After a bunch of finishing over the weekend, I ended up spending the bulk of this week with this yarn.
As I mentioned a few days ago, I’ve had this in my stash for a long time. Like I think maybe 2years. Or more. Anyways, it was one of those yarns that I ordered one skein from Cloudlover Yarn & Fiber and then in a panic tacked on a the second skein so I’d have more yardage. It seems that the second skein which bumped me up to 500yds has been like an Achilles heel. Just enough for what I’d need for a shrug, but barely so that I would stress the whole time out of fear that I would run out. There was too much yarn for some mittens or a hat. Sure I could do a matching set, but this colorway seemed like a bit much for matching sets of anything — very pretty, but bold. In short, I just could not commit to a pattern so these beautiful skeins sat untouched in my stash.
Finally last week, in a moment of weakness I just wound them. I jumped and basically set the timer on figuring these skeins out (I don’t let yarn sit in center-pull balls unless they are scraps or I am ready to knit them — once they are wound, I knit them. It’s my thing). So I went & cast-on the pattern I’ve been eyeing for almost as long as I’ve had the yarn, Soliton by Laura Chau.
I started this project over at least a half dozen times. I switched needle sizes. I monkeyed with my technique, but something was just not right. In the end, despite days of starting over & knitting & pure determination yesterday I called it. I declared it a big fat FAIL. I ripped it out. It was beautiful — the yarn guaranteed that — but it wasn’t right. My yarn is an aran single & the Malabrigo Twist the pattern called for is a really springy, plied thick & thin aran. While my Cloudlover yarn played the part decently because the weight translated and the pattern showcased the lovely colors, it lacked that bounce & energy the plies delivered. All the wishful thinking in the world could not deny that that energy makes this pattern work. And my yarn simply didn’t have it.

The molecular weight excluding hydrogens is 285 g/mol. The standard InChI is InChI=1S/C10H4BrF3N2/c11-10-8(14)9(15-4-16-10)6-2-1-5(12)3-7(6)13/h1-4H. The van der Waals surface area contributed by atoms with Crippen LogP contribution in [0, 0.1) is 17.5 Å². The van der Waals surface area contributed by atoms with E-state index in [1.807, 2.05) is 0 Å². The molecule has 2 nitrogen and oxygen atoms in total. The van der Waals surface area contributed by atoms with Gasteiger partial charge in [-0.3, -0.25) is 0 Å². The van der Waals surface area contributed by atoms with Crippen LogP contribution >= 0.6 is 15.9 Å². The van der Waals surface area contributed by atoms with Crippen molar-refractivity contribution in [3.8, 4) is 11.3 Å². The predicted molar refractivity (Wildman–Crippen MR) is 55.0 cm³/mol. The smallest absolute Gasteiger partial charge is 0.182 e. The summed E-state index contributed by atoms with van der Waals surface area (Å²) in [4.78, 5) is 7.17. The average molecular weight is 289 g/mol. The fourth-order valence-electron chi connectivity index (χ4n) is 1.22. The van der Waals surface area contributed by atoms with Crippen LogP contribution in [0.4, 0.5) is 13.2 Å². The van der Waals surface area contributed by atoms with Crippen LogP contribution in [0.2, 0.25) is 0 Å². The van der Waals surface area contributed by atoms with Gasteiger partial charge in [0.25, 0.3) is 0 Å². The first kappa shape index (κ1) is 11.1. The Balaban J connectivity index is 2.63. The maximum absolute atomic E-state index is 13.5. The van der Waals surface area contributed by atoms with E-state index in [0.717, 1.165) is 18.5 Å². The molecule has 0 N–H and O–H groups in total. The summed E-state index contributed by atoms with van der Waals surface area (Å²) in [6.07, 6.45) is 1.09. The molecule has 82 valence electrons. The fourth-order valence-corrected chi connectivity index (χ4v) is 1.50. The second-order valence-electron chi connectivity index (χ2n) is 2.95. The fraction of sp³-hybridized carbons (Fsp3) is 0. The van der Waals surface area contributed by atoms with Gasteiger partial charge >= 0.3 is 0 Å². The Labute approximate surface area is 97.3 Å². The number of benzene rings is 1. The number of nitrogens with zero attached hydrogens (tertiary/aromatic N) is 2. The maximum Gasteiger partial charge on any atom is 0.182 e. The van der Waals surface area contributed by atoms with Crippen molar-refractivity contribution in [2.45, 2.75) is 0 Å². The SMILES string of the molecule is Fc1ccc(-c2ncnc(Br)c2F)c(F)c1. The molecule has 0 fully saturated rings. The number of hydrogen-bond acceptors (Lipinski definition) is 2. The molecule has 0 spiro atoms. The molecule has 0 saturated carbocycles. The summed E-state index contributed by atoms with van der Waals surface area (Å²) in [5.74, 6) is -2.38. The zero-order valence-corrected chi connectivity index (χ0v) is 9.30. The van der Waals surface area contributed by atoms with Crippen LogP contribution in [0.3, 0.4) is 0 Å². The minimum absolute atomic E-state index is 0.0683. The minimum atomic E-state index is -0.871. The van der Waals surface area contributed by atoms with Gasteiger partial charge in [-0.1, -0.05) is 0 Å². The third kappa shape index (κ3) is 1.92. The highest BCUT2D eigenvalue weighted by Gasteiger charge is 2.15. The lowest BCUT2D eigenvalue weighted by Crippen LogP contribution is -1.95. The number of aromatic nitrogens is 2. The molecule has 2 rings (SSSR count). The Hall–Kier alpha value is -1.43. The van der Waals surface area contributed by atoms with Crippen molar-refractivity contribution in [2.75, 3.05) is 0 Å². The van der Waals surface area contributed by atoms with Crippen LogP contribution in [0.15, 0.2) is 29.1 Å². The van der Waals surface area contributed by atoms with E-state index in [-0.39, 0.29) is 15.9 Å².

I rewound my yarn and set about trolling through Ravelry for another pattern idea. Determined to figure this out, I searched for patterns requiring comparable yardage & weight & just started sifting through the million options the filter spat back to me. Feeling a little hopeless, there was also a fair bit of this.
I wrapped up one spinning project & began another, with a little help — of course — from my favorite giant brown, fluffy, big-eyed sweetheart who loves spinning almost as much as fetching, swimming, and bed.
Finally, I came across Wayfarer by Jared Flood. As a general rule, I don’t like when the yarn competes with the pattern for attention. I’m a firm believer that the two should work together and complement each other, so I usually avoid patterns with a lot of stitch patterning when I knit with handpainted yarns. This one though… this I thought might work.
As I thought it might, the stitching strikes me as more of an architectural backbone that blends into scarf. It lends structure and interest, but with a subtly that allows the handpainted yarn to sing. It showcases the beautiful yarn without overpowering and — best of all — it is creating the squishiest, softest, most luxurious fabric imaginable. It is going to be a fab scarf to be sure. It just goes to show that sometimes it takes a couple years of sitting and a week’s worth of failure to find your way to the right pattern. Sometimes it’s discouraging & frustrating. Sometimes it feels like you’ll never find that for which you’re searching. One thing is for certain though, it’s always worth the wait.